I am going through the Mathematics of the DFT book by Julius O. Smith III.

One of the questions ask the following:

How would you convert the complex number $\ln(i)$ into the form $x + yi$, where $x$ is the real part and $y$ is the imaginary part?

I am stumped.

  • 4
    Do you know Euler's formula ($e^{ix} = \dotsb$)? – Daniel Fischer Aug 4 '13 at 21:46
  • 1
    The definition of the logarithm is $\ln z=\ln |z|+i \arg z$. – user1337 Aug 4 '13 at 22:07
up vote 3 down vote accepted

Remember that any non-zero complex number $z = x+iy$ can be written in the form $z = r e^{i\theta}$, where $r = |z|$ and $\theta$ is the "argument" of $z$, i.e. the angle between $z$ and the positive real axis when we identify $\mathbb C$ with $\mathbb R^2$. Since $e^{i\theta} = \cos\theta + i\sin\theta$, this is just writing $z$ in polar coordinates. $\theta$ is a priori defined only up to a multiple of $2\pi$, but we can get a unique value of $\theta$ by requiring $\theta\in [0,2\pi)$.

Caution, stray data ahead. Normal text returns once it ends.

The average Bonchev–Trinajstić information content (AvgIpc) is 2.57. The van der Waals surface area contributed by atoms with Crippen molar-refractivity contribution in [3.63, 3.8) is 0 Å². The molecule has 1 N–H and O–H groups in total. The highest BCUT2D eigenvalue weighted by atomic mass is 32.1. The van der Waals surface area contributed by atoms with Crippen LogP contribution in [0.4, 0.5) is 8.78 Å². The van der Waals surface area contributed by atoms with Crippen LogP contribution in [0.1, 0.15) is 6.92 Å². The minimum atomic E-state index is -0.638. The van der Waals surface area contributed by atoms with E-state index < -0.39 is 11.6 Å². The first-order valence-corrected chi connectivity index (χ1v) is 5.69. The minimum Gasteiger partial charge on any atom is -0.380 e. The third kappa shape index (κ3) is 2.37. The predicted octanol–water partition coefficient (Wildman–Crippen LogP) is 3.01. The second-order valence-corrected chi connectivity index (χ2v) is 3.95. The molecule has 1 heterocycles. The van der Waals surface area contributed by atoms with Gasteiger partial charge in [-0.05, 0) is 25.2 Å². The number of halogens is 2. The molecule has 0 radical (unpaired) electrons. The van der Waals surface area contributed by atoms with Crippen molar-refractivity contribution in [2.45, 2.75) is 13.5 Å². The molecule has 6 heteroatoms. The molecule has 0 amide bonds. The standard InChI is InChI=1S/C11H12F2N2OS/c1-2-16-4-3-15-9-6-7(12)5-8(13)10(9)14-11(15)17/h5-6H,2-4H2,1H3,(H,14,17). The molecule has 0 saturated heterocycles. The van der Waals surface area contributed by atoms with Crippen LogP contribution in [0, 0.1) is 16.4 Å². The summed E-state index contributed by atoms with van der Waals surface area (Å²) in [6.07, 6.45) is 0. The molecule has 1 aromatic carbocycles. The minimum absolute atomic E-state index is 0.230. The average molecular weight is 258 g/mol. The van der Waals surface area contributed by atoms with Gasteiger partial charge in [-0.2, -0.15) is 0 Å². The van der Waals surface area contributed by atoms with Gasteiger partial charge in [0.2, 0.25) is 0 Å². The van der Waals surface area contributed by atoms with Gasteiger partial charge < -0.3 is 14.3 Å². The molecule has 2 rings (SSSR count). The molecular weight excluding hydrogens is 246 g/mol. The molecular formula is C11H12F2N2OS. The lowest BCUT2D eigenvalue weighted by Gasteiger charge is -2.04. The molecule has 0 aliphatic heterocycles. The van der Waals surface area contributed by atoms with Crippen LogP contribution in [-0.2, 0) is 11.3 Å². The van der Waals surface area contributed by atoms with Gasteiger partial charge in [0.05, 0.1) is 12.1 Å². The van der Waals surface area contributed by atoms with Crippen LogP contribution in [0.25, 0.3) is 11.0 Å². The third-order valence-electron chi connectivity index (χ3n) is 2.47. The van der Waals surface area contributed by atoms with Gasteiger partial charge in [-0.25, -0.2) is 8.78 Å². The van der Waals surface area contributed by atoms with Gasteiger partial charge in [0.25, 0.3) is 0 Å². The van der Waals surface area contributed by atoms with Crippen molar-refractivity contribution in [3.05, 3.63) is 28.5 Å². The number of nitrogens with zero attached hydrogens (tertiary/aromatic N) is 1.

Now, we can also write $re^{i\theta} = e^{i\theta + \ln r}$. So, it is natural to define the logarithm of $z$ as $\ln z = i\theta + \ln r$, so that it cancels the exponential.

In the case $z= i$, we have $r = |i| = 1$ and $\theta = \pi/2$, since $i$ is on the positive imaginary axis, which makes a right angle with the positive real axis. Therefore $\ln(i) = i\pi/2 + \ln 1 = i\pi/2$.

  • (+1) Even $0=0e^{i0}$. There is no uniqueness when writing $z=re^{i\theta}$ since $z=re^{i(\theta+2\pi)}$, so the fact that any $\theta$ works for $0$ is not any worse than for any other $z\in\mathbb{C}$. – robjohn Aug 4 '13 at 22:07
  • It is worse since the set of such $\theta$ is discrete for $r\neq 0$. The map $\mathbb{R}\times\mathbb{R}\rightarrow \mathbb{C}$, $(r,\theta)\mapsto re^{i\theta}$ is smooth away from $r=0$, but singular at points where $r=0$. – Kevin Ventullo Aug 4 '13 at 23:14

By using Euler's formula, here is an example:

$$ e^{(i*\frac{\pi}{2})}=i \tag{1} $$

$$ ln(e^{(i*\frac{\pi}{2})})=ln(i) \tag{2} $$

$$ ln(e^{(i*\frac{\pi}{2})})=i*\frac{\pi}{2} \tag{3} $$

$$ ln(i)=i*\frac{\pi}{2} \tag{4} $$

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